Testing super anti-doping policy

The anniversary of the 'blackest day in Australian sport' highlights the need for new ideas to improve incentives for athletes to stay clean.

Friday 6 February marks two years since the Australian Crime Commission report blew the lid on most of our most elite sporting codes and the saga continues to drag on today.

Dr Liam Lenten, Senior Lecturer in the Department of Economics and Finance at La Trobe University, insists that while there was much media scrutiny and outrage as doping charges unfolded, there's been no definitive solutions to emerge from the sports industry.

Dr Lenten believes an anti-doping policy proposal, based on 'conditional' superannuation, which would sit alongside existing measures, such as suspensions and fines, could be a strong incentive for athletes to stay drug free.

His policy proposal would see all riders agree to forego a nominal percentage of their prize money, which would  be placed into a fund, managed in trust and distributed back to them post-retirement – if they have maintained a clean career record. If they're caught doping, they forfeit some of it, or even the lot.

"As economists, we are most interested in the incentives involved – under this policy, older riders close to retirement who are not likely to be as swayed by the threat of a suspension as their younger colleagues, would be financially far better incentivised to stay clean than currently", Dr Lenten said.

"It would also create some balance between stick and carrot, which tends to intensify the behavioural effect of policies".

And Dr Lenten has begun to put his theory to a rigorous scientific test.

"The best way of ascertaining the policy proposal's effectiveness is via the field of experimental economics", he said.

The economist has joined forces with Professor Ralph Bayer at the University of Adelaide, which has experimental economic laboratory facilities; and Aaron Smith, a Professor of Sports Management from RMIT University.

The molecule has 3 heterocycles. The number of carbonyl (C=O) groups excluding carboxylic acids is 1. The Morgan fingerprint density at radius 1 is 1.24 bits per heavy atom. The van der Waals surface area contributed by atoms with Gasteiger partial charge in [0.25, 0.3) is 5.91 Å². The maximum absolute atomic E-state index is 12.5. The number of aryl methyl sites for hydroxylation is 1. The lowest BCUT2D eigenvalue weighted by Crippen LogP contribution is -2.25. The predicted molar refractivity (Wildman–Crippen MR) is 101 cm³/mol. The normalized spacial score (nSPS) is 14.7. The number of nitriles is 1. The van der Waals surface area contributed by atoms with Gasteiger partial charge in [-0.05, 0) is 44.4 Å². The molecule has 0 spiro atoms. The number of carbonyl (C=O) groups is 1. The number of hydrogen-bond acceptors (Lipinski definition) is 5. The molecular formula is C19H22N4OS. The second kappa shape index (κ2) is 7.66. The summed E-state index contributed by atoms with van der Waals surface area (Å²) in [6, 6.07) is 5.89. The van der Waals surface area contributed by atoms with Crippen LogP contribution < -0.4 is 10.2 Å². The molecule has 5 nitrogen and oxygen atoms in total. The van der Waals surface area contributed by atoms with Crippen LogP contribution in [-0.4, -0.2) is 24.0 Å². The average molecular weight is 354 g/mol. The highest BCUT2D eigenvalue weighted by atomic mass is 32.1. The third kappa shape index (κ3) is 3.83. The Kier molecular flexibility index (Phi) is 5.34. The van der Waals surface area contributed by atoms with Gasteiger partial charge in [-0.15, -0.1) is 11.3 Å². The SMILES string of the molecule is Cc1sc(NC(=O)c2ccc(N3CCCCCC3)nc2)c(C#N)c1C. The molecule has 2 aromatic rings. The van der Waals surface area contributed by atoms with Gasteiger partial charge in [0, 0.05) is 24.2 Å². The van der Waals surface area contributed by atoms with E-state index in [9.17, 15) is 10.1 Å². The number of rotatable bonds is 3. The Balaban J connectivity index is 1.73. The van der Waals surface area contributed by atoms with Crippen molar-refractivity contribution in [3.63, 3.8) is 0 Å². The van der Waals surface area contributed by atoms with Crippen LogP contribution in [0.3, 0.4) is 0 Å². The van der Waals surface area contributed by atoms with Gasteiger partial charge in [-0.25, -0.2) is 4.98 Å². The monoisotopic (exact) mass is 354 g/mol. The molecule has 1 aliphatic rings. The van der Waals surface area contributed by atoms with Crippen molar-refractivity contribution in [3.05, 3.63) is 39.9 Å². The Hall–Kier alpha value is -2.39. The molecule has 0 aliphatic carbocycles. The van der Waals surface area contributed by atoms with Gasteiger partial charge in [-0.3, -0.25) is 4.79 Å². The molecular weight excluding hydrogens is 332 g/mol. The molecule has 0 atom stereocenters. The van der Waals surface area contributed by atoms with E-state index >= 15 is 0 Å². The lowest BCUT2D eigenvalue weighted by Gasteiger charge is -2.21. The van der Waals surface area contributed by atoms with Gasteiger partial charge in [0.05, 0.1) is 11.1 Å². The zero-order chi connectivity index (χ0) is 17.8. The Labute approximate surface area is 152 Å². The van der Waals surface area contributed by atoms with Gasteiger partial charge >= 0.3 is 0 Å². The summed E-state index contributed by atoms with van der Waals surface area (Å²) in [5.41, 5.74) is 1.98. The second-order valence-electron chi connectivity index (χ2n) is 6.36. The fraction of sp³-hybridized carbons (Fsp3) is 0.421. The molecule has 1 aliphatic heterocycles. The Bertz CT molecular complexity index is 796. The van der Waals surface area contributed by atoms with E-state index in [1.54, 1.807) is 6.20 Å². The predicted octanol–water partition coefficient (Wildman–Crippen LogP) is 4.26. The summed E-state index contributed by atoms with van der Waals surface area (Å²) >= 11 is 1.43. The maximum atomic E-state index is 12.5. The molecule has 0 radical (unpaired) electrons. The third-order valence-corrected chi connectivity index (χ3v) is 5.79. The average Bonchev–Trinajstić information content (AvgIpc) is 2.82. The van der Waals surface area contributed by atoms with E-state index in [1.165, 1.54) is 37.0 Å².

The early signs are promising.

"We have tested and validated the training-effort simulation environment to be used, and started with a financial fine without a ban as the first anti-doping policy. Tests on other policies will follow, eventually culminating in conditional super", Dr Lenten said.

He explains progress: "we initially secured minor funding here at La Trobe to undertake a pilot study. But as economic experiments are highly expensive, we are now applying for national competitive research (ARC) funding to be able to go further. We are also open to other private sources of funding".

 "This is an innovative, practical idea to combat an intractable problem with no other obvious solutions currently being offered; plus it has potential applicability to other forms of gross athlete misconduct, such as match-fixing – now we need to determine whether the results match the intuition."

Contingent on receiving adequate funding, the researchers plan to complete the final experiments of the super incentive policy by mid-2017 and have the results presented to the sport industry, other stakeholder groups and the public by the end of 2018.Media Contact : Catherine Garrett 9479 6565

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